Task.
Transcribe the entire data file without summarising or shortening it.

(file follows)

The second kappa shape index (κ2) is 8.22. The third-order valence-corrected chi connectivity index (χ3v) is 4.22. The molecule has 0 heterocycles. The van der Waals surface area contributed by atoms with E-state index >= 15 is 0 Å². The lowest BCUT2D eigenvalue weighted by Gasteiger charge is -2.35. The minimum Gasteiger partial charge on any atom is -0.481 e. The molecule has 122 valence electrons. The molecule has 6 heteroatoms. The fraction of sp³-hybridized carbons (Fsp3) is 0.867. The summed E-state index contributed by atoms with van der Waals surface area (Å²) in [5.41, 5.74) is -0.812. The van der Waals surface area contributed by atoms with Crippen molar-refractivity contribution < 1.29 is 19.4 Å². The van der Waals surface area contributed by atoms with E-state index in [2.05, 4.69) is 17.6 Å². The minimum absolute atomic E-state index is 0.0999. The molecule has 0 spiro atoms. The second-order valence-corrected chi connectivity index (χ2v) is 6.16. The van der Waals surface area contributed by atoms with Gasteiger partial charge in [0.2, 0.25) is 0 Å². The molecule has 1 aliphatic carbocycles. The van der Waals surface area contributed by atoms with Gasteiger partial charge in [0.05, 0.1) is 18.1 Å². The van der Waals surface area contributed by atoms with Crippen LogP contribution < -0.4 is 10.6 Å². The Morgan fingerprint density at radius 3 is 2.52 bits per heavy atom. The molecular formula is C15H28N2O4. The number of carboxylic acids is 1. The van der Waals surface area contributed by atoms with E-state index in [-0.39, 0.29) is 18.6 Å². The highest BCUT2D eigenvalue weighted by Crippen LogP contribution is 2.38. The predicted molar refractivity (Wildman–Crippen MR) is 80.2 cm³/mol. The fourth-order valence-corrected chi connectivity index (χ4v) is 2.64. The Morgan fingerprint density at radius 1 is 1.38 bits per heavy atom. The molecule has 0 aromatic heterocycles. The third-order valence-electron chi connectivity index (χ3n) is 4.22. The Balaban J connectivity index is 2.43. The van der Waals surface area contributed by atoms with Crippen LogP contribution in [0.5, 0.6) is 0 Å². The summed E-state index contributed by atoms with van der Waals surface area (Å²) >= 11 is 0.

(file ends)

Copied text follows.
The second kappa shape index (κ2) is 8.22. The third-order valence-corrected chi connectivity index (χ3v) is 4.22. The molecule has 0 heterocycles. The van der Waals surface area contributed by atoms with E-state index >= 15 is 0 Å². The lowest BCUT2D eigenvalue weighted by Gasteiger charge is -2.35. The minimum Gasteiger partial charge on any atom is -0.481 e. The molecule has 122 valence electrons. The molecule has 6 heteroatoms. The fraction of sp³-hybridized carbons (Fsp3) is 0.867. The summed E-state index contributed by atoms with van der Waals surface area (Å²) in [5.41, 5.74) is -0.812. The van der Waals surface area contributed by atoms with Crippen molar-refractivity contribution < 1.29 is 19.4 Å². The van der Waals surface area contributed by atoms with E-state index in [2.05, 4.69) is 17.6 Å². The minimum absolute atomic E-state index is 0.0999. The molecule has 0 spiro atoms. The second-order valence-corrected chi connectivity index (χ2v) is 6.16. The van der Waals surface area contributed by atoms with Gasteiger partial charge in [0.2, 0.25) is 0 Å². The molecule has 1 aliphatic carbocycles. The van der Waals surface area contributed by atoms with Gasteiger partial charge in [0.05, 0.1) is 18.1 Å². The van der Waals surface area contributed by atoms with Crippen LogP contribution < -0.4 is 10.6 Å². The Morgan fingerprint density at radius 3 is 2.52 bits per heavy atom. The molecular formula is C15H28N2O4. The number of carboxylic acids is 1. The van der Waals surface area contributed by atoms with E-state index in [-0.39, 0.29) is 18.6 Å². The highest BCUT2D eigenvalue weighted by Crippen LogP contribution is 2.38. The predicted molar refractivity (Wildman–Crippen MR) is 80.2 cm³/mol. The fourth-order valence-corrected chi connectivity index (χ4v) is 2.64. The Morgan fingerprint density at radius 1 is 1.38 bits per heavy atom. The molecule has 0 aromatic heterocycles. The third-order valence-electron chi connectivity index (χ3n) is 4.22. The Balaban J connectivity index is 2.43. The van der Waals surface area contributed by atoms with Crippen LogP contribution in [0.5, 0.6) is 0 Å². The summed E-state index contributed by atoms with van der Waals surface area (Å²) >= 11 is 0.